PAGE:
More than 300 participants from Calgary-based non-profit organizations, researchers and funders working in the mental health and addiction space gathered for a one-day information sharing and networking event, hosted by The City of Calgary. The forum explored the issue of access to mental health supports and addictions services and reported back on the implementation of Calgary’s Mental Health and Addiction Community Strategy and Action Plan 2021-23.
“Calgary’s Mental Health and Addiction Strategy creates hope and strengthens support for people, families and communities in Calgary living with mental health and addictions issues. It takes a person-centred and compassionate approach to supporting Calgarians,” says Lucy Janzen, research social planner in community strategies.
The University of Calgary has been involved in the development of Calgary’s mental health and addiction action plan, and several UCalgary researchers are currently involved with the initiative, which includes building community-based partnerships, to help initiate solutions to pressing issues. These activities with The City were supported by the Urban Alliance, the university’s Knowledge Engagement team, and the Campus Mental Health Strategy.
"Community partnerships are at the heart of our work at the University of Calgary. By collaborating with community and municipal partners we can extend our research efforts beyond campus," says Dr. William Ghali, vice-president (research). “Our involvement with The City’s strategy underscores our commitment to being resourceful in seeking solutions to critical societal issues.”
The City of Calgary is still welcoming other mental health and addiction researchers to contribute their expertise. They are looking for research projects that align with the strategy's actions and initiatives, can be applied in Calgary, and are ready for implementation in 2024/2025. Projects are accepted on an ongoing basis and are encouraged to submit an intake form via the Research in Action website.
Here are just a few examples of research projects informing implementation of the strategy action plan.
Indigenous Mental Health Model
Led by Dr. Jessica Shaw, PhD, associate professor, Faculty of Social Work
This project is designed to redefine our understanding of mental health through the lens of Indigenous wisdom.
The work is a formal partnership between The City of Calgary, the University of Calgary, the United Way, and the Elders' Knowledge Circle — which is a group of approximately 35 Indigenous Elders from 14 nations across Treaty 6, 7, and 8 territories. The project has been designed and directed entirely by the Elders, with the goal of developing mental wellness supports for Indigenous people. This model will be shared and taught to both Indigenous communities and non-Indigenous service providers, and policy-makers.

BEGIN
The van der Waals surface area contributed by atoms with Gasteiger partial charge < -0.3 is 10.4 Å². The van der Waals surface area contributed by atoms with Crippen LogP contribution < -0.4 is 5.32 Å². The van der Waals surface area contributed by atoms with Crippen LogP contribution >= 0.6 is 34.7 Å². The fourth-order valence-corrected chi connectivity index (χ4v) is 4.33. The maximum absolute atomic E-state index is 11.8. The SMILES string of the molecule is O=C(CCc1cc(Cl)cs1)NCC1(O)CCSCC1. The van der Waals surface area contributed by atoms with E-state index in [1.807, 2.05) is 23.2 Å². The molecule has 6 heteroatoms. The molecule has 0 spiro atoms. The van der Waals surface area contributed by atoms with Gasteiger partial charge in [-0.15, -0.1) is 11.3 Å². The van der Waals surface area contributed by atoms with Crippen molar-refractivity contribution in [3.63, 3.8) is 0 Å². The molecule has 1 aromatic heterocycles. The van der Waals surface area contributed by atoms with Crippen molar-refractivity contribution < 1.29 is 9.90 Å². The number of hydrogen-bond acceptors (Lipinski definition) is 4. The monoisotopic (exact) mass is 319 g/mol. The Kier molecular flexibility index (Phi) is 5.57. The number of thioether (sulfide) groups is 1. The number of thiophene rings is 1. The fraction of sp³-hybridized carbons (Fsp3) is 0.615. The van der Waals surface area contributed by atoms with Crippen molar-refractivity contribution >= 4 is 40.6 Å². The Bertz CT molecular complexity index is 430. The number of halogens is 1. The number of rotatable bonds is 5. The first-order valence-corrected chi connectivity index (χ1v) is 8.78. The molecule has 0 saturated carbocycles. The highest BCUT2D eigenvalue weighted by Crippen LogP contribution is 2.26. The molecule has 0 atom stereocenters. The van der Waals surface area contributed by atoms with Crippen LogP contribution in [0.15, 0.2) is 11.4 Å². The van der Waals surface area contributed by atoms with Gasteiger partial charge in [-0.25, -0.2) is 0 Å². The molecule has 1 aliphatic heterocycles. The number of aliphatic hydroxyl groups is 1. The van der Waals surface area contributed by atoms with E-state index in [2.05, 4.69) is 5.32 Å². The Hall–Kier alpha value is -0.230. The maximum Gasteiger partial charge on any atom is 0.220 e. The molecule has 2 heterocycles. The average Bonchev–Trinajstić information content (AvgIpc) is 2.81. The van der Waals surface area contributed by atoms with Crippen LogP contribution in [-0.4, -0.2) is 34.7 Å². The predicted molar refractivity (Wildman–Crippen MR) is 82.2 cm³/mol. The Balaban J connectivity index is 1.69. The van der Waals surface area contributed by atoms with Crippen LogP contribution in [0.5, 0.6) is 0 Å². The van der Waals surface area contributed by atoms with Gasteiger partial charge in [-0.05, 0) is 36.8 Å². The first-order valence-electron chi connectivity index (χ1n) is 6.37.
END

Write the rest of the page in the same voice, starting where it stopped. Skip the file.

Promising Practices for Children and Youth: A Model of Canada-China Collaboration
Led by Dr. Dora Tam, PhD, professor, Faculty of Social Work
This research project champions the mental wellness of youth in Calgary, Lethbridge, Grande Prairie and youth from Hong Kong, China. The work, focused on evidence-informed intervention, invites children and youth aged 12 to 17 to collaborate with parents, guardians, community partners and natural supports in developing initiatives to promote and improve mental health. Over 25 young people have been directly involved in the project's development, implementation, data analysis, and knowledge mobilization. Another 160 youth have participated in various activities of the project.
Strategies for Addressing Needle Debris
Led by Dr. Jennifer Jackson, PhD, RN, assistant professor, Faculty of Nursing
This project is initiating a solution to the number of discarded needles in Calgary through tailored and effective interventions.
The team has already interviewed staff from The City of Calgary and community groups, analyzed media reports, and walked around the city using GPS-enabled cameras to understand needle debris. They are now collaborating with people with living experience of drug use to understand their perspectives. The next steps will be to create and test an intervention with the goal of to making Calgary and our environment safer for everyone.